Tuesday, August 14, 2018

The Stem Cell Debate: Is it Over?

By Katherine Bassil

Image courtesy of Flickr
In 2006, Yamanaka revolutionized the use of stem cells in research by revealing that adult mature cells can be reprogrammed to their precursor pluripotent state (Takahashi & Yamanaka, 2006). A pluripotent stem cell is a cell characterized by the ability to differentiate into each and every cell of our body (Gage, 2000). This discovery not only opened up new doors to regenerative and personalized medicine (Chun, Byun, & Lee, 2011; Hirschi, Li, & Roy, 2014), but it also overcame the numerous controversies that accompanied the use of embryonic stem (ES) cells for research purposes. For instance, one of the controversies raised by the public and scholars was that human life, at every stage of development, has dignity and as such requires rights and protections (Marwick, 2001). Thus, the use of biological material from embryos violates these rights, and the research findings gathered from this practice does not overrule basic human dignity. With a decline in the use of ES cells in research, the use of induced-pluripotent stem (iPS) cells opened up avenues for developing both two- and three-dimensional (2D and 3D, respectively) cultures that model human tissues and organs for both fundamental and translational research (Huch & Koo, 2015). While the developments in this field are still in an early phase, they are expected to grow significantly in the nearby future, thereby triggering a series of ethical questions of their own.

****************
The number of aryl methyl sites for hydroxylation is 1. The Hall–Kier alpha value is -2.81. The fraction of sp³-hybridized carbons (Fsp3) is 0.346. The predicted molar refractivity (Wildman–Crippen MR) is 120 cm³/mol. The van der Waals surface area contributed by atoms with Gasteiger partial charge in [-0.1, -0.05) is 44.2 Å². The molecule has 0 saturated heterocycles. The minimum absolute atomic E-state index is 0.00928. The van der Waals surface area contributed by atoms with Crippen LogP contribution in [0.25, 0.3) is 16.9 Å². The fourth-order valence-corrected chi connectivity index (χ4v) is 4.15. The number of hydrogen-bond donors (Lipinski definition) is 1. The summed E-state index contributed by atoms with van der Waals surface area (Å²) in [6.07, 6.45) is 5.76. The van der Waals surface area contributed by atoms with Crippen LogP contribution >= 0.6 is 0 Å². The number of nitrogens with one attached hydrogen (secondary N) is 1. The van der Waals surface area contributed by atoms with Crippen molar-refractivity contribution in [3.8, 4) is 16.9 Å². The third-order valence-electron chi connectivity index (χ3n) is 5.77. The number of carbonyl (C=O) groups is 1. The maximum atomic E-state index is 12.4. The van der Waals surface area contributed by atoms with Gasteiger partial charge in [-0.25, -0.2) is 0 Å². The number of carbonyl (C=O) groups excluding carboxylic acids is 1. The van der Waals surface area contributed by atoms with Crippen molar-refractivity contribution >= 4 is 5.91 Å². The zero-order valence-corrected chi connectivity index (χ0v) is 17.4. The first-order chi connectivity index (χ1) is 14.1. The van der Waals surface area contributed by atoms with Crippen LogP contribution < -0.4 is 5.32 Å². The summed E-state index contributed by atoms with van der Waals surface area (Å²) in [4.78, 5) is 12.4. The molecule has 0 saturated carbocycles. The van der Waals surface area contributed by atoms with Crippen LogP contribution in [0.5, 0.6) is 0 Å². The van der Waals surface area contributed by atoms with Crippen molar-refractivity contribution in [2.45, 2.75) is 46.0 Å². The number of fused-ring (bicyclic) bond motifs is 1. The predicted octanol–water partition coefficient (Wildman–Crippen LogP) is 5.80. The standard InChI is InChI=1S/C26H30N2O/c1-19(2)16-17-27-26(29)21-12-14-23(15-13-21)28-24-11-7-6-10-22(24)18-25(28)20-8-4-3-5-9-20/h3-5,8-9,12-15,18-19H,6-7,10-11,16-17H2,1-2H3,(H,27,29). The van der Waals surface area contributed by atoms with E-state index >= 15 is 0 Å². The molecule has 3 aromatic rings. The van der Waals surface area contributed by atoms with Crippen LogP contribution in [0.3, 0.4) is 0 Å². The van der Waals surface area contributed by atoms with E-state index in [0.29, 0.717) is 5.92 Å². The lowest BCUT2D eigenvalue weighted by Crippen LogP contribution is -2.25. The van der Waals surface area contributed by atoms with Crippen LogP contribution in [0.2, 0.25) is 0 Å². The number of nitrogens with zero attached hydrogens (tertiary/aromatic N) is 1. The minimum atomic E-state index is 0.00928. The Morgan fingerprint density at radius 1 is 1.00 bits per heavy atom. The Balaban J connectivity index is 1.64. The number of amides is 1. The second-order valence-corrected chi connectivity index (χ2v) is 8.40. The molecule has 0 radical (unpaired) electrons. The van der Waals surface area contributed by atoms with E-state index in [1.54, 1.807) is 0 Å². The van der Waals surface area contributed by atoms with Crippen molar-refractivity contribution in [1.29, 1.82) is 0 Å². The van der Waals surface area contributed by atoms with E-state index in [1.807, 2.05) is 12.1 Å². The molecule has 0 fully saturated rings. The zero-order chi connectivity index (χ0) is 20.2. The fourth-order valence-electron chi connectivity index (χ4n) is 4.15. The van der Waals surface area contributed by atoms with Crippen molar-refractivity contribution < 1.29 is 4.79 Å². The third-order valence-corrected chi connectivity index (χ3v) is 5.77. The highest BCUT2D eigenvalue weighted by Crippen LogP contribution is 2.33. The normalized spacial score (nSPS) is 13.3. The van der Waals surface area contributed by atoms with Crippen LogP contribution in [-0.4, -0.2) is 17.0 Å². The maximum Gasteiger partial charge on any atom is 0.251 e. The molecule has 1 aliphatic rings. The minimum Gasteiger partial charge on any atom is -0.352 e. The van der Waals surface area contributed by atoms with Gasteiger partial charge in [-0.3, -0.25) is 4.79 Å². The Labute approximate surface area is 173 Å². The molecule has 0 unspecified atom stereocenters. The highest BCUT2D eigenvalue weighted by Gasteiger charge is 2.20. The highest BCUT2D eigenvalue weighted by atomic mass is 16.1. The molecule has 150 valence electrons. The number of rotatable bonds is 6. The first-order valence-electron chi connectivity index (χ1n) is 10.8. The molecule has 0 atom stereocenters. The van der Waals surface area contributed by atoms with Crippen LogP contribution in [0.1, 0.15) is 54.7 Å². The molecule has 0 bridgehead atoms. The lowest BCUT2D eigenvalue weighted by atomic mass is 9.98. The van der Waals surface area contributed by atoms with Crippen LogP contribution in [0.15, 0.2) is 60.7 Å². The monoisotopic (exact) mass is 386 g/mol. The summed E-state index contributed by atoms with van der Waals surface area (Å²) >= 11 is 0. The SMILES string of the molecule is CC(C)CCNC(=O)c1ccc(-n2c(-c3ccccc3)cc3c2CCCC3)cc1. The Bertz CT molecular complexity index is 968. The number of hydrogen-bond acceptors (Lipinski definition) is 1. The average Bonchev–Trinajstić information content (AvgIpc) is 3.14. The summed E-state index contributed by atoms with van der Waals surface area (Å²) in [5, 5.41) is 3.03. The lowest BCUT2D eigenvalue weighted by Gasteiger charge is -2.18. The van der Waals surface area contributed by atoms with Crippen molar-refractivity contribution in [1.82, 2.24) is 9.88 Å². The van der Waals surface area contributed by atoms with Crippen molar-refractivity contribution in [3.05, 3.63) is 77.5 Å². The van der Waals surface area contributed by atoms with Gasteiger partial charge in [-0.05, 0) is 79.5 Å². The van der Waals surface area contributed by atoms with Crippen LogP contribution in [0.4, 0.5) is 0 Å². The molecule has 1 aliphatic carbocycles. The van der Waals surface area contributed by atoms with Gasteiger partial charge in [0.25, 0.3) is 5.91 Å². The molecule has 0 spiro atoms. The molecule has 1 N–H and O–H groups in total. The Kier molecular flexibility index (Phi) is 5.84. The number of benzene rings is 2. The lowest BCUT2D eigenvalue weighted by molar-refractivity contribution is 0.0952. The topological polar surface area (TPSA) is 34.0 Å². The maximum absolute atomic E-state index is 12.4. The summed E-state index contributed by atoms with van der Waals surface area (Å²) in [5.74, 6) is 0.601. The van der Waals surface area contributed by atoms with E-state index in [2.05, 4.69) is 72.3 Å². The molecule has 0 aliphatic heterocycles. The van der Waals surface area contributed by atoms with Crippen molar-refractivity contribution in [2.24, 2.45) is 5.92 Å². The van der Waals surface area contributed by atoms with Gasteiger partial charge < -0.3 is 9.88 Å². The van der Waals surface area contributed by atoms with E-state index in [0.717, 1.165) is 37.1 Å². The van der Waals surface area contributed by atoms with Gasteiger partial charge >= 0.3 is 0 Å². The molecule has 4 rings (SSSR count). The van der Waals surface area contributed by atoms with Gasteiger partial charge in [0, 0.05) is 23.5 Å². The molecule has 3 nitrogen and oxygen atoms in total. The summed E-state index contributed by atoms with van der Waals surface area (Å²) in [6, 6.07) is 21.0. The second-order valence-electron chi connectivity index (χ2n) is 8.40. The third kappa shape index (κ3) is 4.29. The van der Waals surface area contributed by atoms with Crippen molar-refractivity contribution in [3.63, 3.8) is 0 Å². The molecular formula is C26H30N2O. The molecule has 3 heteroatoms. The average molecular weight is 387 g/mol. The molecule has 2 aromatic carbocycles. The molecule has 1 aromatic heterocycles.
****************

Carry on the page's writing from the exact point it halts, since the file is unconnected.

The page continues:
Tuesday, August 7, 2018

Is the concept of “will” useful in explaining addictive behaviour?

By Claudia Barned and Eric Racine

Image courtesy of Flickr
The effects of substance use and misuse have been key topics of discussion given the impact on healthcare costs, public safety, crime, and productivity (Gowing et al., 2015). The alarming global prevalence rates of substance use disorder and subthreshold “issues” associated with alcohol and other drugs have also been a cause for concern. For example, in the United States, with a population of over 318 million people (Statista, 2018), 21.5 million people were classified with a substance use disorder in 2014; 2.6 million had issues with alcohol and drugs, 4.5 million with drugs but not alcohol and 14.4 million had issues with alcohol only (SAMHSA, 2018). Similarly, in Canada, with a population of over 35 million people (Statistics Canada, 2018), a total of 6 million met the criteria for substance use disorders in 2013, with the highest rates among youth aged 18 – 24 (Statistics Canada, 2013). Concerns about addiction are particularly evident in widespread media alarm about the current fentanyl crisis affecting the U.S., Canada, Australia and the U.K, and the climbing rates of fentanyl related deaths globally (NIDA, 2017; UNDC, 2017).